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Chivas USA Scouting Report: Turning Out the Lights

CARSON, CA - MARCH 26:   Head coach Robin Fraser of Chivas USA looks on before the game against the Colorado Rapids at The Home Depot Center on March 26, 2011 in Carson, California.  The Rapids won 1-0.  (Photo by Stephen Dunn/Getty Images)
CARSON, CA - MARCH 26: Head coach Robin Fraser of Chivas USA looks on before the game against the Colorado Rapids at The Home Depot Center on March 26, 2011 in Carson, California. The Rapids won 1-0. (Photo by Stephen Dunn/Getty Images)
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Last week the Sounders helped keep some playoff hopes alive by beating the Vancouver Whitecaps, and in the coming weeks they have a chance to end those hopes with three consecutive games against the two playoff hopefuls left in the West. Today's is the first of two against Chivas USA, a pretty implausible playoff contender. They've stayed in the hunt almost entirely through defense. Their 26 goals allowed is second only to Seattle's 24 in the Western Conference (though Seattle's played two more games), but their 15 goals scored is worst in the league by a huge margin. No other team has fewer than 24, and those are some awful teams. And at home their offense is at its worst. Shockingly, they've scored 6 home goals all season.

One of those goals was a Juan Agudelo strike that earned them a draw in their first matchup against Seattle in May, but that was a weaker Seattle side. It was only 3 days after a match against Columbus, Michael Gspurning was out with an extended hip injury, and Eddie Johnson only played a few minutes off the bench (and had yet to round into form with the team). This time those players are healthy, the team is well rested, and we've added Designated Player Christian Tiffert.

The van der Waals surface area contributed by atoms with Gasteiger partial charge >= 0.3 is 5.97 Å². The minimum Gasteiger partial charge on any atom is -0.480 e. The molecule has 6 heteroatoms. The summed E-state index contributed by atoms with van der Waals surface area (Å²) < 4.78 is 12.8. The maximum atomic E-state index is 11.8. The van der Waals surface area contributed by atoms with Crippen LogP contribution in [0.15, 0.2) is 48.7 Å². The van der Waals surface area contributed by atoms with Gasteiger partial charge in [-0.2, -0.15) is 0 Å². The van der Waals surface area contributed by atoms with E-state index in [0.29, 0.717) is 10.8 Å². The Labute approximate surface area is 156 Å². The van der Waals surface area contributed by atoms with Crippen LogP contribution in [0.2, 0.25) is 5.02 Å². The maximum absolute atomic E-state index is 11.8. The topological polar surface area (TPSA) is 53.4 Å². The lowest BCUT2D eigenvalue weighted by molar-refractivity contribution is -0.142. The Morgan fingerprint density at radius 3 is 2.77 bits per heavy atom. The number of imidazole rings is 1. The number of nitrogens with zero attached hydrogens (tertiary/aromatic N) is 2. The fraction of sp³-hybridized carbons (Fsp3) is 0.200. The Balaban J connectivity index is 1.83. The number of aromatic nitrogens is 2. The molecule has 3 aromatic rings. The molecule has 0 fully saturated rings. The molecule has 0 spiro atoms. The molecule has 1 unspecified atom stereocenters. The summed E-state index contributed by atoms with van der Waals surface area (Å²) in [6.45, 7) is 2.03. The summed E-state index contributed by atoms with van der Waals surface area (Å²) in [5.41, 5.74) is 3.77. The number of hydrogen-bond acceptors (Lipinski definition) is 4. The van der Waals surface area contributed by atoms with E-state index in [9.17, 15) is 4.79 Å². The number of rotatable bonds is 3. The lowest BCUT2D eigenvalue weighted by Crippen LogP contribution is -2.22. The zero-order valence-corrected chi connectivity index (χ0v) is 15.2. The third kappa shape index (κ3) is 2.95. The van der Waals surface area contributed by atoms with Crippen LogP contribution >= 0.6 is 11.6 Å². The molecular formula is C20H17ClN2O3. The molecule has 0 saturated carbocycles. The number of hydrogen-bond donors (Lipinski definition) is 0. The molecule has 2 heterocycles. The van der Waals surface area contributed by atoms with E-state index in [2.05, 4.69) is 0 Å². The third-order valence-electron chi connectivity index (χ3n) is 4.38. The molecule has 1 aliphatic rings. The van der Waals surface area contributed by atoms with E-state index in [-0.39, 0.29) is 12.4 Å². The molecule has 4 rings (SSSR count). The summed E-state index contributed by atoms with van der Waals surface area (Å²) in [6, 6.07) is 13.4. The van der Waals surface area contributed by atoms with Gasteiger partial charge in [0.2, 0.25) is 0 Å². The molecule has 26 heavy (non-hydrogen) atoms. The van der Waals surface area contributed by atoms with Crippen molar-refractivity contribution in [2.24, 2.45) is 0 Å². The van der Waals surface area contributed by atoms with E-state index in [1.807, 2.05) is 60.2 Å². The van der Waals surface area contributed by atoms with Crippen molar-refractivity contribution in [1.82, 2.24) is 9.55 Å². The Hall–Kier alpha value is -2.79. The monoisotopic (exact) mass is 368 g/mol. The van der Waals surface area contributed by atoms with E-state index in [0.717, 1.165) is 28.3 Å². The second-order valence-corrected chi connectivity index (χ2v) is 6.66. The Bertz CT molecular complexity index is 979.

Chivas hasn't stood pat either, trading for Shalrie Joseph at the beginning of August, but judging by their 4-0 blasting at the hands of the LA Galaxy in their last home match, it hasn't improved them enough. Now they'll hope to get their defense back in form while finding some offense through the veteran Juan Pablo Angel, the inconsistent Agudelo, and a bushel of occasionally dangerous midfielders.

Here's their average position map for their last match, a 1-1 draw away at Colorado:


On the one hand it's an aggressive look, with both fullbacks pushed far forward as significant contributors to the offense. On the other hand, it looks like nobody is lined up at forward. Agudelo and Alejandro Moreno were announced as the forwards, but Agudelo barely plays higher than the fullbacks and Moreno averages play behind the midfielders and only barely ahead of the defensive midfield tandem of Joseph and Minda. Chivas didn't have a dangerous attack with this look the entire match until Angel, who definitely has the capability to lurk forward in the box, was subbed into the match. They had two shots on target all match, one of which was the game-tying goal by Angel.

It's a lineup that can be solved by denying service, particularly from the sidelines. That forces Agudelo and Moreno to come deep to pick the ball up from the defensive midfielders, pinning them back as we saw in Colorado. But Alicia from The Goat Parade predicts we'll see a lineup with Angel as a lone striker. That requires a different gameplan, but has its own advantages to the Sounders. Constantly changing the lineup looking for a winning formula denies Chivas rhythm and understanding.